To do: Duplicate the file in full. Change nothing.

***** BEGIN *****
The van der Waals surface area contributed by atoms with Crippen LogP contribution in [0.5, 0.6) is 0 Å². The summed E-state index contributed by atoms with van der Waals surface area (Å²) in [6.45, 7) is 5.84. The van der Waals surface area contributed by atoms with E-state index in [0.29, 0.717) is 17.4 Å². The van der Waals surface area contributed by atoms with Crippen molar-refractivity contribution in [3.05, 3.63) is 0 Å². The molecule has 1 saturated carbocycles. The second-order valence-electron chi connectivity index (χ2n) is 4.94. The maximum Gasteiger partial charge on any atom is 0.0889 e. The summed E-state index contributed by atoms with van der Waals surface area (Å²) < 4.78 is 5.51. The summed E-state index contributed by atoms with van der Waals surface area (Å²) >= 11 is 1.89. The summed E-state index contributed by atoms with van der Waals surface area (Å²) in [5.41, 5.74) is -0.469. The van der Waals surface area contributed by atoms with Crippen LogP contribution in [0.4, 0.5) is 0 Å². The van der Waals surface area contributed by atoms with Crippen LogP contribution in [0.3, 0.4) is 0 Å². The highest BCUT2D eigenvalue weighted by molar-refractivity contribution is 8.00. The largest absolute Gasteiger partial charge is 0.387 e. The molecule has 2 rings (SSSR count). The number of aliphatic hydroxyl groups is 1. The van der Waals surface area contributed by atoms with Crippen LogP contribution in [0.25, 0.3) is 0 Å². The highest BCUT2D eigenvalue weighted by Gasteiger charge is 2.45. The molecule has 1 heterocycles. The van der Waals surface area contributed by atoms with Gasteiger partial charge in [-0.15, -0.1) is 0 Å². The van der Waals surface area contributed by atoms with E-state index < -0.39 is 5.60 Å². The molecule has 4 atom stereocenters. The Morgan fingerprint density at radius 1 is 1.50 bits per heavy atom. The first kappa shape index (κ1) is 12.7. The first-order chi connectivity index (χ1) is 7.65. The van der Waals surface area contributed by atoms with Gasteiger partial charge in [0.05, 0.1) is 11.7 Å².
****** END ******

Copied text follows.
The van der Waals surface area contributed by atoms with Crippen LogP contribution in [0.5, 0.6) is 0 Å². The summed E-state index contributed by atoms with van der Waals surface area (Å²) in [6.45, 7) is 5.84. The van der Waals surface area contributed by atoms with E-state index in [0.29, 0.717) is 17.4 Å². The van der Waals surface area contributed by atoms with Crippen molar-refractivity contribution in [3.05, 3.63) is 0 Å². The molecule has 1 saturated carbocycles. The second-order valence-electron chi connectivity index (χ2n) is 4.94. The maximum Gasteiger partial charge on any atom is 0.0889 e. The summed E-state index contributed by atoms with van der Waals surface area (Å²) < 4.78 is 5.51. The summed E-state index contributed by atoms with van der Waals surface area (Å²) >= 11 is 1.89. The summed E-state index contributed by atoms with van der Waals surface area (Å²) in [5.41, 5.74) is -0.469. The van der Waals surface area contributed by atoms with Crippen LogP contribution in [0.4, 0.5) is 0 Å². The van der Waals surface area contributed by atoms with Crippen LogP contribution in [0.3, 0.4) is 0 Å². The highest BCUT2D eigenvalue weighted by molar-refractivity contribution is 8.00. The largest absolute Gasteiger partial charge is 0.387 e. The molecule has 2 rings (SSSR count). The number of aliphatic hydroxyl groups is 1. The van der Waals surface area contributed by atoms with Crippen LogP contribution in [0.25, 0.3) is 0 Å². The highest BCUT2D eigenvalue weighted by Gasteiger charge is 2.45. The molecule has 1 heterocycles. The van der Waals surface area contributed by atoms with Gasteiger partial charge in [-0.15, -0.1) is 0 Å². The van der Waals surface area contributed by atoms with E-state index < -0.39 is 5.60 Å². The molecule has 4 atom stereocenters. The Morgan fingerprint density at radius 1 is 1.50 bits per heavy atom. The first kappa shape index (κ1) is 12.7. The first-order chi connectivity index (χ1) is 7.65. The van der Waals surface area contributed by atoms with Gasteiger partial charge in [0.05, 0.1) is 11.7 Å².